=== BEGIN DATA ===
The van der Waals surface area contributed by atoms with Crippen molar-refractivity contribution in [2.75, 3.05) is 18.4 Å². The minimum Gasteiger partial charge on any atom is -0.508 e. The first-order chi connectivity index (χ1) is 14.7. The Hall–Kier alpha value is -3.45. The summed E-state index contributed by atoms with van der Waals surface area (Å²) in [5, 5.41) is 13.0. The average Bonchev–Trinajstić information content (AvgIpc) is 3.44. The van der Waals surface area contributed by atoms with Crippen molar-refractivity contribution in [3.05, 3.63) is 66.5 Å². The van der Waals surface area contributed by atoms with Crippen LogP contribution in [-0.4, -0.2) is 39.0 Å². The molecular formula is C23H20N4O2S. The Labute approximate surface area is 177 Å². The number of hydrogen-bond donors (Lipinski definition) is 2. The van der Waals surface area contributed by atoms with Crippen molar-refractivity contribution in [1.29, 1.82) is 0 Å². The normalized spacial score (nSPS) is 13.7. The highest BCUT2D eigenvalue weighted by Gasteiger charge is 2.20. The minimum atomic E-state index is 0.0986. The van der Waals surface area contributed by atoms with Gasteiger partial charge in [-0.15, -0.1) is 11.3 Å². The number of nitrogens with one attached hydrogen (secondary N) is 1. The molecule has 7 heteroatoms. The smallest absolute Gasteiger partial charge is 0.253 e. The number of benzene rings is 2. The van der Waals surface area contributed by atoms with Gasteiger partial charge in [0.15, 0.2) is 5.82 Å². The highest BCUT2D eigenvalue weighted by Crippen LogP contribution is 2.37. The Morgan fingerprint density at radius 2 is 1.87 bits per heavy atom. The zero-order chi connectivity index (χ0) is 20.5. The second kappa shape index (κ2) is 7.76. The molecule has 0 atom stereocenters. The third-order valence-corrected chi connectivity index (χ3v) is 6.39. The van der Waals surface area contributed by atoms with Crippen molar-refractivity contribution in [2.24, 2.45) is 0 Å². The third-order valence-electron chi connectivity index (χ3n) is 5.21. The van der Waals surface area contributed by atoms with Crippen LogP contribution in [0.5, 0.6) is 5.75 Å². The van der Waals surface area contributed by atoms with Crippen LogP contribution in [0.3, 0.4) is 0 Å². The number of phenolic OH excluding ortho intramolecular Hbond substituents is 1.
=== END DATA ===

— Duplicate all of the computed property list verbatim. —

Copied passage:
The van der Waals surface area contributed by atoms with Crippen molar-refractivity contribution in [2.75, 3.05) is 18.4 Å². The minimum Gasteiger partial charge on any atom is -0.508 e. The first-order chi connectivity index (χ1) is 14.7. The Hall–Kier alpha value is -3.45. The summed E-state index contributed by atoms with van der Waals surface area (Å²) in [5, 5.41) is 13.0. The average Bonchev–Trinajstić information content (AvgIpc) is 3.44. The van der Waals surface area contributed by atoms with Crippen molar-refractivity contribution in [3.05, 3.63) is 66.5 Å². The van der Waals surface area contributed by atoms with Crippen LogP contribution in [-0.4, -0.2) is 39.0 Å². The molecular formula is C23H20N4O2S. The Labute approximate surface area is 177 Å². The number of hydrogen-bond donors (Lipinski definition) is 2. The van der Waals surface area contributed by atoms with Crippen molar-refractivity contribution in [1.29, 1.82) is 0 Å². The normalized spacial score (nSPS) is 13.7. The highest BCUT2D eigenvalue weighted by Gasteiger charge is 2.20. The minimum atomic E-state index is 0.0986. The van der Waals surface area contributed by atoms with Gasteiger partial charge in [-0.15, -0.1) is 11.3 Å². The number of nitrogens with one attached hydrogen (secondary N) is 1. The molecule has 7 heteroatoms. The smallest absolute Gasteiger partial charge is 0.253 e. The number of benzene rings is 2. The van der Waals surface area contributed by atoms with Gasteiger partial charge in [0.15, 0.2) is 5.82 Å². The highest BCUT2D eigenvalue weighted by Crippen LogP contribution is 2.37. The Morgan fingerprint density at radius 2 is 1.87 bits per heavy atom. The zero-order chi connectivity index (χ0) is 20.5. The second kappa shape index (κ2) is 7.76. The molecule has 0 atom stereocenters. The third-order valence-corrected chi connectivity index (χ3v) is 6.39. The van der Waals surface area contributed by atoms with Crippen molar-refractivity contribution in [2.24, 2.45) is 0 Å². The third-order valence-electron chi connectivity index (χ3n) is 5.21. The van der Waals surface area contributed by atoms with Crippen LogP contribution in [0.5, 0.6) is 5.75 Å². The van der Waals surface area contributed by atoms with Crippen LogP contribution in [0.3, 0.4) is 0 Å². The number of phenolic OH excluding ortho intramolecular Hbond substituents is 1.